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Raising Good Decision Makers

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As moms, most of us have the ultimate goal of raising kids who are independent and make the right choices, but it’s tough. I know I grapple with how to help my young kids make good decisions, and what the right line is between guiding them and being too controlling.

Our role is defined by helping our children determine right from wrong, and make the right choices when faced with options. Many of the decisions our kids make in their lives will determine the outcome of their life, and the path they take, so arguably decision-making is one of the most crucial skills we can provide our kids with.

I feel like as parents, it’s easy to think that what we do has no effect, but one example of ways it does is the decline in cigarette smoking by teens. While some of this reduction has to do with the introduction of alternatives like vaping, it’s also likely because of the focus we as parents have put on teaching our kids from an early age the importance of not smoking cigarettes. What we say does matter, even when we feel like it doesn’t.

The following are some of the ways I’m personally working on helping my children make the right decisions, now and hopefully over the long-term and later in their lives as well.

Set a Good Example

It sounds cliché, but our kids are watching what we’re doing as their mothers. They build their very first decision-making skills around what they see us doing. Observation is such a pivotal part of our kids’ development, and it’s vital we model the behaviors and values we want them to see. It’s tough to always do the right thing, but I think about the little eyes that are on me even when I don’t realize it.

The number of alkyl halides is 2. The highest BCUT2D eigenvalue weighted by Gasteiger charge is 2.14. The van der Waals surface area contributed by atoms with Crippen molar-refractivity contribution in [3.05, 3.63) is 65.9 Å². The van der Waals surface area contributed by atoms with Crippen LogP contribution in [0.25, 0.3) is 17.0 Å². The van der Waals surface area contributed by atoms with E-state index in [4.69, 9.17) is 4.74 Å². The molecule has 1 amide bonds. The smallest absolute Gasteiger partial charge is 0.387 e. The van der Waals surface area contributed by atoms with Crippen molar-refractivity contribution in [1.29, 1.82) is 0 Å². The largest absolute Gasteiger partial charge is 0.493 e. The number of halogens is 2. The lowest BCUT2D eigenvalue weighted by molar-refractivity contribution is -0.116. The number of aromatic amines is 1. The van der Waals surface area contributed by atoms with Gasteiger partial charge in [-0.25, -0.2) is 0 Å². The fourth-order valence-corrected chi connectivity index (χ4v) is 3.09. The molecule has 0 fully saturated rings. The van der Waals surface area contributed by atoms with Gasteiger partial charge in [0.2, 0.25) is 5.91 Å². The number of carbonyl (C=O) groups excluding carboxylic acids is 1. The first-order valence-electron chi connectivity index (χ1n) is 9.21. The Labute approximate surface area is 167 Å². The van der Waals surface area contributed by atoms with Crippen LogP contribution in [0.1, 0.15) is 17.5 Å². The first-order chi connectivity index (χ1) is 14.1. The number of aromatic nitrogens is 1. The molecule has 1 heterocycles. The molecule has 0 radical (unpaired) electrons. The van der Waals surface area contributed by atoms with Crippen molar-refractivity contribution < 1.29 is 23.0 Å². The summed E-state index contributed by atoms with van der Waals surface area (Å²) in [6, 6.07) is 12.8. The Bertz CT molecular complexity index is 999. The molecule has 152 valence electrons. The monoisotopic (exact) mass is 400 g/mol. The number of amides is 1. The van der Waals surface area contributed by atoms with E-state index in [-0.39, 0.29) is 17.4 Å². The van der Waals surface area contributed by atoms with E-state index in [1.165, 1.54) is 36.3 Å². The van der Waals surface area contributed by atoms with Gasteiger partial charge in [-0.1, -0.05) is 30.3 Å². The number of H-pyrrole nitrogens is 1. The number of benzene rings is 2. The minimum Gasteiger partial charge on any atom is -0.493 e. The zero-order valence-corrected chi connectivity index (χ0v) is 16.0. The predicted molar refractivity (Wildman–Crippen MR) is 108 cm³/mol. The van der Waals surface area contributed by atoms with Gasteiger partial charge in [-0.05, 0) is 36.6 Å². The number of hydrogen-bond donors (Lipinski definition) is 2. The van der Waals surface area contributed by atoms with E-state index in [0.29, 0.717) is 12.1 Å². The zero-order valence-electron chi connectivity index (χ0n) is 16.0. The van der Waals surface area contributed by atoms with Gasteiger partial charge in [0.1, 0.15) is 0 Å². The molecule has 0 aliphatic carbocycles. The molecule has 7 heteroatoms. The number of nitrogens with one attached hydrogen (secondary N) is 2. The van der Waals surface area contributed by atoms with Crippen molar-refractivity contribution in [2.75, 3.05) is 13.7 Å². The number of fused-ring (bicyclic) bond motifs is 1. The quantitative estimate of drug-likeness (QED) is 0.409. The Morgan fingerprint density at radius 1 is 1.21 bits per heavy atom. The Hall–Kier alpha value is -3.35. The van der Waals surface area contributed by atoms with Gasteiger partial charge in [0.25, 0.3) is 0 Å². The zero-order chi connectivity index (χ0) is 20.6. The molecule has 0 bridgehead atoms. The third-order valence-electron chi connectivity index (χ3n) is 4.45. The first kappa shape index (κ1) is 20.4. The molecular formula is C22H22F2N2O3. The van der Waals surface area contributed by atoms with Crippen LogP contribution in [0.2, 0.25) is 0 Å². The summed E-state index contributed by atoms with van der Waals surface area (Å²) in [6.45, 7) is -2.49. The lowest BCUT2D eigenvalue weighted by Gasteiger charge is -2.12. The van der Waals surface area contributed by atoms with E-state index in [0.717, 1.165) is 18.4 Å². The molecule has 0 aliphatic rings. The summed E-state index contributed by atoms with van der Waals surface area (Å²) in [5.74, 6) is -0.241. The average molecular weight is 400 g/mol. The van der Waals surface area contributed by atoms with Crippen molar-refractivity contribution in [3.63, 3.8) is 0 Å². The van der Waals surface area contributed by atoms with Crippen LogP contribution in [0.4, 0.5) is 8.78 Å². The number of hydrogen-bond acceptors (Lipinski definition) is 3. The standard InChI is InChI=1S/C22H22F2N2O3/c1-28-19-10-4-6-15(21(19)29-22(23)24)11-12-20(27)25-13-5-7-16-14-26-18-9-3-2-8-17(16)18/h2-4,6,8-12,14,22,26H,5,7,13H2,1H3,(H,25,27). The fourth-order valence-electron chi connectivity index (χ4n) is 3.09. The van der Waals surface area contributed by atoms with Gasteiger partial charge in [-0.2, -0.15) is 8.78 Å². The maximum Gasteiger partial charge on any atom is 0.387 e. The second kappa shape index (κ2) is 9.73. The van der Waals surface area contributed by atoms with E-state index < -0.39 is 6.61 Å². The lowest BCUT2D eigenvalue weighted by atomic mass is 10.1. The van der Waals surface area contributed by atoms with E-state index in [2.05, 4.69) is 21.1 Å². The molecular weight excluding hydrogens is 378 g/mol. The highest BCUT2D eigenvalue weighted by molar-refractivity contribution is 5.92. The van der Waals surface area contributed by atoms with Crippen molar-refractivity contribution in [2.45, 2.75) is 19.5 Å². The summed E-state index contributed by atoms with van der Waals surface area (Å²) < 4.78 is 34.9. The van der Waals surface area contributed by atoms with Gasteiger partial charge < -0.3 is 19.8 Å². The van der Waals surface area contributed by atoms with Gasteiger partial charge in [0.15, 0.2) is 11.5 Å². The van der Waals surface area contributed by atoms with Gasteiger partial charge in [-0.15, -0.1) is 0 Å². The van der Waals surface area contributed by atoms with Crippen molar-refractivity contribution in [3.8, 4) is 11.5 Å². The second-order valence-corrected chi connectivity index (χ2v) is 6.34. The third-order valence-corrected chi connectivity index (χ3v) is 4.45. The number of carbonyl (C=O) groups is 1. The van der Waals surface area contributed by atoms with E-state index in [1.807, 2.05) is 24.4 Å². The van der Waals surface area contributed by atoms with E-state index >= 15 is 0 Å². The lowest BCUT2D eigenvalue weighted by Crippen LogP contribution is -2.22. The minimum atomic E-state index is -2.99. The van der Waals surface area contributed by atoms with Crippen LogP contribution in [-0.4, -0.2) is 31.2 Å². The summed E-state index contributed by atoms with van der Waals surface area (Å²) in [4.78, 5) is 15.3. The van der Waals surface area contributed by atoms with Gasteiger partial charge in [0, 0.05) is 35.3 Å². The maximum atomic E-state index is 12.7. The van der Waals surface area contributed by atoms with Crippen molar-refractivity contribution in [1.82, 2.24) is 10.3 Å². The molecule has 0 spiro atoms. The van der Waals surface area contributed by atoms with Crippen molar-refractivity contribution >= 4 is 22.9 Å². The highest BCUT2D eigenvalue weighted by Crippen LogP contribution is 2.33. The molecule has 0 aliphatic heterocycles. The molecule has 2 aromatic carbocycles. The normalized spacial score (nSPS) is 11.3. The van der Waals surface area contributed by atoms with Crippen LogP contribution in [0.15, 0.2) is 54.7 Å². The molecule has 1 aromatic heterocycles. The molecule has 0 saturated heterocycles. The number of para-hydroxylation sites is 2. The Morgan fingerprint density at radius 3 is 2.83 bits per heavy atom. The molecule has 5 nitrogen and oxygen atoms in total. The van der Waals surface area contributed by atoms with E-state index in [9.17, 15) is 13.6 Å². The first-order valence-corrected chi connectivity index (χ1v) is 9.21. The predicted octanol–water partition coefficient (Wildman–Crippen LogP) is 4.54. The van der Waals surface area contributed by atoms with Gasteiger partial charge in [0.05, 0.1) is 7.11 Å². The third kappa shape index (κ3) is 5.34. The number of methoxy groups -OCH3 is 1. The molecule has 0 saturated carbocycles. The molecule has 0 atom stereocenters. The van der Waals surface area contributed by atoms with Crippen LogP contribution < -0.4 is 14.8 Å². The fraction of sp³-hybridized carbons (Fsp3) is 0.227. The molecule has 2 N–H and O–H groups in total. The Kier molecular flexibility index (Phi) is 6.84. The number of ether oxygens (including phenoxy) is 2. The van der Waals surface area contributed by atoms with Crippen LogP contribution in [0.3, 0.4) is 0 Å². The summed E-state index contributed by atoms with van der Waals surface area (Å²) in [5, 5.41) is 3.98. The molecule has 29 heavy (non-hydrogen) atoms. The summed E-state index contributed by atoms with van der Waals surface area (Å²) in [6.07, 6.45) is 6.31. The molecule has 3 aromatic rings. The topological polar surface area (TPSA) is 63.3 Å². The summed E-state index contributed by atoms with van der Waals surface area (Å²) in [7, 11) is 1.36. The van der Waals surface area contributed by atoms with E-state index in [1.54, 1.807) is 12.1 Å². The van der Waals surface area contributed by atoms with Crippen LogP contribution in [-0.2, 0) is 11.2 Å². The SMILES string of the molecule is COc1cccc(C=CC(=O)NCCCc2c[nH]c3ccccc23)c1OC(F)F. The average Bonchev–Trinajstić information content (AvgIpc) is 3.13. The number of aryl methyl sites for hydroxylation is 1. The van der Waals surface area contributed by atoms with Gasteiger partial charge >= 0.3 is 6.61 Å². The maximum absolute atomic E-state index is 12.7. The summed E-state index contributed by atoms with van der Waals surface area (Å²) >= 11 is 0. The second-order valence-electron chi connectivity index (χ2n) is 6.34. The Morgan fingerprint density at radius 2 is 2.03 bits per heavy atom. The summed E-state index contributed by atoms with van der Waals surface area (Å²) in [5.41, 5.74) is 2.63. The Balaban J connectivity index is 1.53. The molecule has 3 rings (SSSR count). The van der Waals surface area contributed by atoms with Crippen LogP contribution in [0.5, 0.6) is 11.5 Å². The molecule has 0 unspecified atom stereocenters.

Let Your Kids Make Choices

It’s tempting to make all of the choices for our kids, particularly when they’re little, but we can better equip them for life by letting them make some choices in my opinion.

For example, with your toddler, you can start very small by letting them choose their clothes once a week. Empower them to do things on their own, and continue that trend as they get older.

Outline the Steps of Decision-Making

Decision-making is about developing the right skills and then using them effectively. Even when your children are toddlers, you can help them develop these skills by highlighting the options available to them, and showing them how to evaluate each option and ultimately choose the right one.

As your child’s reasoning skills develop, as will their ability to more critically think about the decisions they’re faced with.

If you raise your child with no options when they’re younger, it’s going to be much tougher for them when they do have options from what I’ve seen in my personal experience.

Ask Questions

Decisions have consequences, and a good way to emphasize this as a mom is to ask your kids about their decisions and how they think they impacted others.

I try to create a dialogue with my kids. It can be as simple as asking them whether they’re happy with the decision they made for their snack. If they make poor decisions, such as hitting a sibling or throwing a tantrum, I might ask a few short questions about how that might have impacted others.

Of course, you don’t want to bog a young child down with too much conversation, but just get them thinking a bit.

It’s always been my experience that the more you’re able to let your kids guide their lives from a young age, within reason of course, the happier you’re going to be with their decisions as they get older.

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